On 23 April 1657 Cromwell summoned Morgan from Scotland to take part in the expedition sentto the assistance of the French in Flanders. He was second in command to Sir John Reynolds, governor of Mardyke after its capture from the Spaniards, and practically commanded the English contingent after the death of Reynolds, though Lockhart nominally succeeded to the generalship. The reason for thus passing over Morgan was no doubt that, though he was well qualified to lead an army in the field, the relations between the allied armies required a general who was also a diplomatist. The narrative attributed to Morgan (printed in vol. i. of the 'Phoenix Britannicus,' a collection of tracts made by Morgan in 1732) claims all the successes of the campaign as his ; but his own letters are modest enough (Thurloe, vii. 217, 258). He was wounded in the storming of an outwork at the siege of St. Venant (Heath, Chronicle, p. 726).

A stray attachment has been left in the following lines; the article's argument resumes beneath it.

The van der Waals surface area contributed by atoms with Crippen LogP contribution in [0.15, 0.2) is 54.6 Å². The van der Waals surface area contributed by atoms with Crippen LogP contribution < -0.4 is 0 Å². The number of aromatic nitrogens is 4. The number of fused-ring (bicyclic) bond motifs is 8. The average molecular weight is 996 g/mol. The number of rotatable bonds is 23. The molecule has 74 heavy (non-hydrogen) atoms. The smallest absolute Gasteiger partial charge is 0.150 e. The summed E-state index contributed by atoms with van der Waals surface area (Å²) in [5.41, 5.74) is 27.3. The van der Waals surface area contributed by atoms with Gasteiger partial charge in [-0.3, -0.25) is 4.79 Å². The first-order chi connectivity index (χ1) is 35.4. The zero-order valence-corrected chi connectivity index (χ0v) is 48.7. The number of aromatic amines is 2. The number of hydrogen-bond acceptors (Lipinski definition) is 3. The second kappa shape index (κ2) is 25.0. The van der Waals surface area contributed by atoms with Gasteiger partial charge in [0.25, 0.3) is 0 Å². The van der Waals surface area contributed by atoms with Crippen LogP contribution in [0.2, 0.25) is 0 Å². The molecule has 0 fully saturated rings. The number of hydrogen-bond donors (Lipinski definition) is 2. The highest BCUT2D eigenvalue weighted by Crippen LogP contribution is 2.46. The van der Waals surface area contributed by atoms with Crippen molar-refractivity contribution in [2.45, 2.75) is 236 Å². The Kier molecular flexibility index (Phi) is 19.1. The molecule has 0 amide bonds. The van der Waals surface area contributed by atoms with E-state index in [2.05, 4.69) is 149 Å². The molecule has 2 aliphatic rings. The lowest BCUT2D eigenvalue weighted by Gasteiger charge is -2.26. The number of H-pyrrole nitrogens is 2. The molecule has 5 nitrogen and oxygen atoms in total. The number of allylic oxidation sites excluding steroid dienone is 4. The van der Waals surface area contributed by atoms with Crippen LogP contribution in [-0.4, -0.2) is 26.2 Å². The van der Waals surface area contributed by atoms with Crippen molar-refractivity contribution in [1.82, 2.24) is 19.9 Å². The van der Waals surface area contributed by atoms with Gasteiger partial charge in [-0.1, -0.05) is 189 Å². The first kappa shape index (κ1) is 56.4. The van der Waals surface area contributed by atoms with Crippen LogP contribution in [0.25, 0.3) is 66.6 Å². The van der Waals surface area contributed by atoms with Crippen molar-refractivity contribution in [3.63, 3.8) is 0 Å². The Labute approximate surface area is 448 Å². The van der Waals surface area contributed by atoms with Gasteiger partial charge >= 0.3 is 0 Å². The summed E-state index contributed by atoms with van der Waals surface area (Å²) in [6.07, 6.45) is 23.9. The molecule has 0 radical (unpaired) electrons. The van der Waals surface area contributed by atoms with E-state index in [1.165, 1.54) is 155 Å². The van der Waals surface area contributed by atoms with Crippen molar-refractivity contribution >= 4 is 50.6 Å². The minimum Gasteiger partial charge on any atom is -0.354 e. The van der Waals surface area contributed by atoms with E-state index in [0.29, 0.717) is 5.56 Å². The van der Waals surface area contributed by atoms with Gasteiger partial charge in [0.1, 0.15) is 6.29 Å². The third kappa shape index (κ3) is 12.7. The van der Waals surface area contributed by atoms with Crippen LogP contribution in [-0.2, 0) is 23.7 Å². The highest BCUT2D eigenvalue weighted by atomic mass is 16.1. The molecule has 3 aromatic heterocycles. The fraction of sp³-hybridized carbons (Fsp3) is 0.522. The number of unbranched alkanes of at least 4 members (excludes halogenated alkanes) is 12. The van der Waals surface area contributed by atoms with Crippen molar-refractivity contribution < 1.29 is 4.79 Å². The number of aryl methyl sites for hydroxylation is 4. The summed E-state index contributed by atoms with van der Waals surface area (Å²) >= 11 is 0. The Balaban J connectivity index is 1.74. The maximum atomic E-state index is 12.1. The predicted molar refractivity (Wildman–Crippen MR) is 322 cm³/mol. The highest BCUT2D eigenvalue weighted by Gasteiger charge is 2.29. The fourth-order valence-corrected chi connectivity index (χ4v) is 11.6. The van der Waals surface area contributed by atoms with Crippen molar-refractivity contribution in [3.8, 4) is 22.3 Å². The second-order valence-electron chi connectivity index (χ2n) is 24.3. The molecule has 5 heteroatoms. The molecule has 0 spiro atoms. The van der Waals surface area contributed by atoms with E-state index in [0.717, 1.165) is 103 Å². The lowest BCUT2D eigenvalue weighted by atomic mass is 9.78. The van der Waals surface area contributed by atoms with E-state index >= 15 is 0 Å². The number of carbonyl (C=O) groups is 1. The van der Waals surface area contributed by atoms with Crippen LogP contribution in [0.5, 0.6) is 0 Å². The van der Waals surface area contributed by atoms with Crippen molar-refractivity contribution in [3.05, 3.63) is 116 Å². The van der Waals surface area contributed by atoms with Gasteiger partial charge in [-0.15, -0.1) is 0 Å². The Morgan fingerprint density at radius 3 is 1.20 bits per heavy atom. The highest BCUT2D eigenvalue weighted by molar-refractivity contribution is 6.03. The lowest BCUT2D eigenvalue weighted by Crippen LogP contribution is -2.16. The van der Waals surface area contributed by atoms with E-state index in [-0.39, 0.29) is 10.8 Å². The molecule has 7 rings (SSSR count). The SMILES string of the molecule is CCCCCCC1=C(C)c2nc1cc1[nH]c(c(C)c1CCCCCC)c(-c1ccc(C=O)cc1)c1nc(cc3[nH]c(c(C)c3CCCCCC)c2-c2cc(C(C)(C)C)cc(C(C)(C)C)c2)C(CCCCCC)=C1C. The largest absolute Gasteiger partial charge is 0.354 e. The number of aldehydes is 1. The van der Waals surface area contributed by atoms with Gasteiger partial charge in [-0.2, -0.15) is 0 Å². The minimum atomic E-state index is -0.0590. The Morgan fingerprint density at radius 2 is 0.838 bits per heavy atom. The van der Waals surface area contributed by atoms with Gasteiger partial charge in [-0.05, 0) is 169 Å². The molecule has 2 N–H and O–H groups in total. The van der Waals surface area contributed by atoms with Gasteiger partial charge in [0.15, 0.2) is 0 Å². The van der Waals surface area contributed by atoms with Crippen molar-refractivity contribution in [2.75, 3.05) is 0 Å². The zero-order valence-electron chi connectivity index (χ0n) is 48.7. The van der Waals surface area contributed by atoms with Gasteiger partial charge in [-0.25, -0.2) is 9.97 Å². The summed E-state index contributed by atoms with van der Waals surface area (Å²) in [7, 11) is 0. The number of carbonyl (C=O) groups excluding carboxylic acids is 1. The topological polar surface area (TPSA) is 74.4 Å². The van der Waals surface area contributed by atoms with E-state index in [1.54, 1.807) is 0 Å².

At the battle of the Dunes (4 June 1658) Lockhart was present and commanded the English contingent, but more than one account represents Morgan as its real leader (Thurloe, vii. 155; Clarke, Life of James II, i. 347). After the capture of Dunkirk, Morgan with three English regiments continued to serve in Turenne's army, while the rest were left in garrison, and he was again slightly wounded at the taking of Ypres (Mercurlus Politicus, 17-24: June, 19-26 Aug. 1658). At the close of the campaign he returned to England, and was knighted by the protector, Richard Cromwell, on 25 Nov. 1658. His command in Scotland had been kept vacant, but illness delayed his return to it. In October 1659, when Monck declared against Lambert's expulsion of the parliament, Morgan was at York, where the gout had obliged him to halt on his way north. Monck was anxious for his assistance, but the letter which he sent him was intercepted by Colonel Robert Lilburne. Morgan was afraid that he would be stopped, but persuaded Lilburne and Lambert that he disapproved of Monck's proceedings, and they accordingly commissioned him to induce Monck to lay down his arms. He delivered his message, but at the same time told Monck that he meant to share his fortunes. 'You know,' he said, 'I am no statesman ; I am sure you are a lover of your country, and therefore I will join with you in all your actions, and submit to your prudence and judgment in the conduct of them.' Morgan's coming ' was a great accession to Monck's party, and a great encouragement to all the officers and soldiers ; for he was esteemed by them to be, next the general, a person of the best conduct of any then in arms in the three nations, having been nearly forty years in arms, and present in the greatest battles and sieges of Christendom for a great part of that time.' He was specially useful in the reorganisation of Monck's cavalry, which was the weak part of his army (Baker, Chronicle, ed. Phillips, 1670, pp. 688-90; Gumble, Life of Monck, p. 144; Price, Mystery of His Majesty's Restoration, ed. Maseres, p. 738). Morgan accompanied Monck in his march into England, but after the occupation of York was sent back to take the command of the forces left in Scotland. He played a conspicuous part in the celebration of the king's restoration at Edinburgh (19 June 1660), building an enormous bonfire at his door, and firing off Mons Meg with his own hand (Mercurius Publicus, 28 June-3 July 1660). His command in Scotland ended in December 1660, when the English regiments there were disbanded, but his services were rewarded by a baronetcy (1 Feb. 1661) and by the reversion of some beneficial leases in Herefordshire (Cal. State Papers, Dom., 1661-2, pp. 204, 384).